The Indian "Problem"
n 1926, during one of the many overseas jaunts that Will undertook as a roving reporter for the Saturday Evening Post, he got into a minor brouhaha with customs authorities because he had no birth certificate to show them. The explanation for such a bureaucratic failure was simple, according to Will: "In those days of the Indian Territory, there wasn't any such thing as a birth certificate. You being there was certificate enough—we generally took it for granted that if you were there, you must have been born at some time or other; ... having a certificate of being born was like wearing a raincoat in the water over a bathing suit."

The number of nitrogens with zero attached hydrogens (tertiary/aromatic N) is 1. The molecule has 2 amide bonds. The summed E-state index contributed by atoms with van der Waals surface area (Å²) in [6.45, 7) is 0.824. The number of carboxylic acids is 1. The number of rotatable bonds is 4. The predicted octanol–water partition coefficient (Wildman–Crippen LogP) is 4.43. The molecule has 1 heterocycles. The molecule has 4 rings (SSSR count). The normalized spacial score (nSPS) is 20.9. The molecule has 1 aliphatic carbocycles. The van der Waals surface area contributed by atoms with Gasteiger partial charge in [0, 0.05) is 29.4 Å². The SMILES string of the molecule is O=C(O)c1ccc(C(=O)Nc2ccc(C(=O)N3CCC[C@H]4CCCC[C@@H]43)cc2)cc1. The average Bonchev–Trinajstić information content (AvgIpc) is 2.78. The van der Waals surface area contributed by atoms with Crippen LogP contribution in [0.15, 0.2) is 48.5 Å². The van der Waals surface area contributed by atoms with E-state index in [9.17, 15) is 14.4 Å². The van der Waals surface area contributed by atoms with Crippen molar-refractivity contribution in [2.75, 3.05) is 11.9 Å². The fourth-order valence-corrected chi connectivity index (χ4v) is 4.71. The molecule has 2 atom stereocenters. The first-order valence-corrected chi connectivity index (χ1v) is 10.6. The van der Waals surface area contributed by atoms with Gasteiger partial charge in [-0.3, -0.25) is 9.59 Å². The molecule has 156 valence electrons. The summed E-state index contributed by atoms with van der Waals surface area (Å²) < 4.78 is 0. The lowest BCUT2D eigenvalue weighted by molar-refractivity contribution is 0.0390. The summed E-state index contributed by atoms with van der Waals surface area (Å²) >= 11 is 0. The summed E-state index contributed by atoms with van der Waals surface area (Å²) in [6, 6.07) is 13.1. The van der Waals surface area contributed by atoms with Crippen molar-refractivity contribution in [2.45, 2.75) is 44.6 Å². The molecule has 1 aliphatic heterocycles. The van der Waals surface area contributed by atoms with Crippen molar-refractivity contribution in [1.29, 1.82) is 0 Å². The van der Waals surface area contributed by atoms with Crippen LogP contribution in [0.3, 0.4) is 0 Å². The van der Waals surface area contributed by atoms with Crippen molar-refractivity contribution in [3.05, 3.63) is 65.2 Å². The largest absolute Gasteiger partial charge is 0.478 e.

William Penn Adair Rogers was born on November 4, 1879, in a house located four miles northeast of Oologah, in the Cooweescoowee District of the Cherokee Nation, Indian Territory—in an area that later became part of the state of Oklahoma.
Oologah, the name of a not particularly well known Cherokee chief, was in the midst of cattle country, twenty-three miles northeast of what today is Tulsa. The area was a collection of small houses, made mostly of sod and logs. In later years, Will boasted to his Broadway audiences that his Cherokee